Omega-3 fatty acid

A type of fat that is important for cell function. Also, see DHA.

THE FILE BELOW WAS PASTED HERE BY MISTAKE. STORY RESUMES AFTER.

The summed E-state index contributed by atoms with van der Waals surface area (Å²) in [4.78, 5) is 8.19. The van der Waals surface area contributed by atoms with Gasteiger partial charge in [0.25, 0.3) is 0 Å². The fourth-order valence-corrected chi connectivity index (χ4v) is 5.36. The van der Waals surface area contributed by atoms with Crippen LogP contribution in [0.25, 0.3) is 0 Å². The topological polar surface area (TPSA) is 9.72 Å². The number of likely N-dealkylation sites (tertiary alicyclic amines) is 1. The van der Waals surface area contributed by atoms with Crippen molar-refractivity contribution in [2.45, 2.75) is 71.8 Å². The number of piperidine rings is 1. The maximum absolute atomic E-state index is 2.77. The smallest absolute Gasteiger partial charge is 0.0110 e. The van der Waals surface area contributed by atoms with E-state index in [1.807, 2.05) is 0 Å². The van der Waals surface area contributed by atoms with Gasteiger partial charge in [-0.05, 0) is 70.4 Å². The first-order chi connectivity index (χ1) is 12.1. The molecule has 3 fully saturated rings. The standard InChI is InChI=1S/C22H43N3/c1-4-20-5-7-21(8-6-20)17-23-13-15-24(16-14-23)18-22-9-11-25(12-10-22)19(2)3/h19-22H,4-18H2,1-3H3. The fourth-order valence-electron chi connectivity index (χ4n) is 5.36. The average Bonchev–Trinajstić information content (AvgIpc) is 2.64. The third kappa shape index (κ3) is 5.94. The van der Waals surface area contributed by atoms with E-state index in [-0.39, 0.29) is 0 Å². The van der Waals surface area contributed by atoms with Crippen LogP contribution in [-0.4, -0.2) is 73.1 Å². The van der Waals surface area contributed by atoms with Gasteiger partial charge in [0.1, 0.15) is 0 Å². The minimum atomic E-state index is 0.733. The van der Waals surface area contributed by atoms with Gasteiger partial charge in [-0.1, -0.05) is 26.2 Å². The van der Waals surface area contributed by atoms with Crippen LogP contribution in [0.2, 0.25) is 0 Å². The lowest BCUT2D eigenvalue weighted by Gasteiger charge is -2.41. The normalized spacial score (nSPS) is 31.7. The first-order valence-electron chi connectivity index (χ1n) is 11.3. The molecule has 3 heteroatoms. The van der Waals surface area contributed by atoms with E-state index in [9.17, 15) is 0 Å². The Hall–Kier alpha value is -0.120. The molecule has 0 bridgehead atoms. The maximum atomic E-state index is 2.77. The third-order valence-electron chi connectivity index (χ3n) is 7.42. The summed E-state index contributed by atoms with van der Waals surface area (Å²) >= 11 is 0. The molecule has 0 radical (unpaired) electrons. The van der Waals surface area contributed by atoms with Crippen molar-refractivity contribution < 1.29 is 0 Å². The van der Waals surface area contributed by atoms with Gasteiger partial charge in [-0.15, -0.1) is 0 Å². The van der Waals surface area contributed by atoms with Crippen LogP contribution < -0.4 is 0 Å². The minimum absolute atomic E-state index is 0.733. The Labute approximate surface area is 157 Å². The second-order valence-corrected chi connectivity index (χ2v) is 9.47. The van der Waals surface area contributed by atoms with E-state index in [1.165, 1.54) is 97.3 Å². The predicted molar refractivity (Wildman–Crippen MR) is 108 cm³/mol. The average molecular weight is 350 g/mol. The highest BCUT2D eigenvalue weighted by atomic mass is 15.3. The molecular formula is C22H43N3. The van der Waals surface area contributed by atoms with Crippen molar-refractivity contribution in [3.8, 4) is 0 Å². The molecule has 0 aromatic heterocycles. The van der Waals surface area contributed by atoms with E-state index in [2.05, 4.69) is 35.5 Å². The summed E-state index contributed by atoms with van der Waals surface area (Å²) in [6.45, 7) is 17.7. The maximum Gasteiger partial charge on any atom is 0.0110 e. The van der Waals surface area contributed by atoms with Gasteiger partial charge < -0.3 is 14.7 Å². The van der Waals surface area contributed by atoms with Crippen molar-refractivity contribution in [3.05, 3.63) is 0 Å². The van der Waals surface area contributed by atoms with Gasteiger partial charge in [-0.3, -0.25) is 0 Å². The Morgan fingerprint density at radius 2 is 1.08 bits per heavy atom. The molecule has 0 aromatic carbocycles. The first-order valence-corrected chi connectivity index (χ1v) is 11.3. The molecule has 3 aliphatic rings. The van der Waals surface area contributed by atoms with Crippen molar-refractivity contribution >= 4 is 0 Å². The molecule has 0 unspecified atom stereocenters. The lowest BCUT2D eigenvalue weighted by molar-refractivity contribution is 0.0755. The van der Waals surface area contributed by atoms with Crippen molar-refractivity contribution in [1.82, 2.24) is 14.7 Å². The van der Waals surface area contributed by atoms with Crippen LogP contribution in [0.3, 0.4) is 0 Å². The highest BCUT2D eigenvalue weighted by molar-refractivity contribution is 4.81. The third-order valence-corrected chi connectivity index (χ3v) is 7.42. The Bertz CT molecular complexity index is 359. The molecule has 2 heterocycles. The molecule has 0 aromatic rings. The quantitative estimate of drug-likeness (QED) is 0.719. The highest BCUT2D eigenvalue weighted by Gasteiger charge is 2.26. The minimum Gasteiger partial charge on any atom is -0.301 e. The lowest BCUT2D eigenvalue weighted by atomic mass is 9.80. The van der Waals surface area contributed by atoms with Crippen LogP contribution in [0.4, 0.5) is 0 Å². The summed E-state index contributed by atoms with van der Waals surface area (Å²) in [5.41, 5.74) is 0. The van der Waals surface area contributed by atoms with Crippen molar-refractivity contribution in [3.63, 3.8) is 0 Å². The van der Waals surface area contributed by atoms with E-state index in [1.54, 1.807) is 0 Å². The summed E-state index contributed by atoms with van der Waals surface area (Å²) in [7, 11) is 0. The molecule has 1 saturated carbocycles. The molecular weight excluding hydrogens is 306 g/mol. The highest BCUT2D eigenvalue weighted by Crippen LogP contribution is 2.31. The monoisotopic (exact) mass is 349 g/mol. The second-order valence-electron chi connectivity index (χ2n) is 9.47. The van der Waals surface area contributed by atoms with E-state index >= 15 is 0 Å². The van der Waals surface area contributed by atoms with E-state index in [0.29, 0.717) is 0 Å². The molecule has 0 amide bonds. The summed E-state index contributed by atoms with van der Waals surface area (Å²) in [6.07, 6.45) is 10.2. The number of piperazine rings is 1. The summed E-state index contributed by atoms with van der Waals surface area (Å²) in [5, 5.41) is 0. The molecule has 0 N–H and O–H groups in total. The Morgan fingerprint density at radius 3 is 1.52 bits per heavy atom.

Omega-3 fatty acids are types of fat that are important for cell processes. The term "omega" refers to the specific configuration of chemical "double-bonds" and thus predicts the shape of the fat. There are many types of omega-3 fats that can be obtained from a number of food sources, including EPA (eicosapentaenoic acid; found in cold water fish and algae) and DHA (docosahexanoic acid; found in cold water fish and algae) and ALA (alpha-linolenic acid; found in some vegetable oils and nuts). AREDS II, sponsored by the Federal government's National Eye Institute, is a clinical trial which started in October 2006 that is testing whether supplementation of omega-3 fatty acids and lutein and zeaxanthin can enhance the clinical effect of the already-proven AREDS supplementation (a specific combination of antioxidants and minerals). If you use nutritional supplementation, please consult with your personal physician and ophthalmologist as your personal health situation may require monitoring or a non-typical approach and nutritional supplements may interfere with prescribed medicines.